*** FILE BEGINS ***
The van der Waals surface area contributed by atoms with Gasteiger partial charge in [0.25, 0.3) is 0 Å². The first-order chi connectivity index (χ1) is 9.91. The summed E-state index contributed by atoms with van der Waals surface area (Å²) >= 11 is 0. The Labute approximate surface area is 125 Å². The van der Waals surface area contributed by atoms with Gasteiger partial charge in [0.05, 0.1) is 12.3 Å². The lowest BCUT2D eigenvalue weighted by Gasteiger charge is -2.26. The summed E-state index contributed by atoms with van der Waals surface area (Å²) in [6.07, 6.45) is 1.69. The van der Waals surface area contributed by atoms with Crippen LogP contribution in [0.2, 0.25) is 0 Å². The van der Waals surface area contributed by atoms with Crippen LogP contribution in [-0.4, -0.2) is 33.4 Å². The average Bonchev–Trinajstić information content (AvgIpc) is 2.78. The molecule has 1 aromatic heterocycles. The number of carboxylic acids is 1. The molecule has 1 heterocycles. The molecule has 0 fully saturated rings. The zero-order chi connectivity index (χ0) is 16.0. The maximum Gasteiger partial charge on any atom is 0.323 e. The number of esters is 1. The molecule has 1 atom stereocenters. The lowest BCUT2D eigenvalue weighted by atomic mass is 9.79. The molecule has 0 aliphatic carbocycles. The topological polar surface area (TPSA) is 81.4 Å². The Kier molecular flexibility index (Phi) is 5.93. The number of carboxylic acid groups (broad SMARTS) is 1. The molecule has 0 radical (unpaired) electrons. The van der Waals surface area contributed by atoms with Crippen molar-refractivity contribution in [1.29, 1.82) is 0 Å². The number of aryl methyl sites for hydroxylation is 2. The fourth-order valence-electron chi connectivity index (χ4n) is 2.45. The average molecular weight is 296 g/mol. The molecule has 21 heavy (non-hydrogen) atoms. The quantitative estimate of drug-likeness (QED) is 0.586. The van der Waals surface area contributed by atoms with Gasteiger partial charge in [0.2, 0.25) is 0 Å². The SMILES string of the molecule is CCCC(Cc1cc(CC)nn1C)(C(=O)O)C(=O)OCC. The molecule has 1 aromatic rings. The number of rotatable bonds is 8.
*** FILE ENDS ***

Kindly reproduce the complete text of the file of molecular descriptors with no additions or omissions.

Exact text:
The van der Waals surface area contributed by atoms with Gasteiger partial charge in [0.25, 0.3) is 0 Å². The first-order chi connectivity index (χ1) is 9.91. The summed E-state index contributed by atoms with van der Waals surface area (Å²) >= 11 is 0. The Labute approximate surface area is 125 Å². The van der Waals surface area contributed by atoms with Gasteiger partial charge in [0.05, 0.1) is 12.3 Å². The lowest BCUT2D eigenvalue weighted by Gasteiger charge is -2.26. The summed E-state index contributed by atoms with van der Waals surface area (Å²) in [6.07, 6.45) is 1.69. The van der Waals surface area contributed by atoms with Crippen LogP contribution in [0.2, 0.25) is 0 Å². The van der Waals surface area contributed by atoms with Crippen LogP contribution in [-0.4, -0.2) is 33.4 Å². The average Bonchev–Trinajstić information content (AvgIpc) is 2.78. The molecule has 1 aromatic heterocycles. The number of carboxylic acids is 1. The molecule has 1 heterocycles. The molecule has 0 fully saturated rings. The zero-order chi connectivity index (χ0) is 16.0. The maximum Gasteiger partial charge on any atom is 0.323 e. The number of esters is 1. The molecule has 1 atom stereocenters. The lowest BCUT2D eigenvalue weighted by atomic mass is 9.79. The molecule has 0 aliphatic carbocycles. The topological polar surface area (TPSA) is 81.4 Å². The Kier molecular flexibility index (Phi) is 5.93. The number of carboxylic acid groups (broad SMARTS) is 1. The molecule has 0 radical (unpaired) electrons. The van der Waals surface area contributed by atoms with Crippen molar-refractivity contribution in [1.29, 1.82) is 0 Å². The number of aryl methyl sites for hydroxylation is 2. The fourth-order valence-electron chi connectivity index (χ4n) is 2.45. The average molecular weight is 296 g/mol. The molecule has 21 heavy (non-hydrogen) atoms. The quantitative estimate of drug-likeness (QED) is 0.586. The van der Waals surface area contributed by atoms with Gasteiger partial charge in [0.2, 0.25) is 0 Å². The SMILES string of the molecule is CCCC(Cc1cc(CC)nn1C)(C(=O)O)C(=O)OCC. The molecule has 1 aromatic rings. The number of rotatable bonds is 8.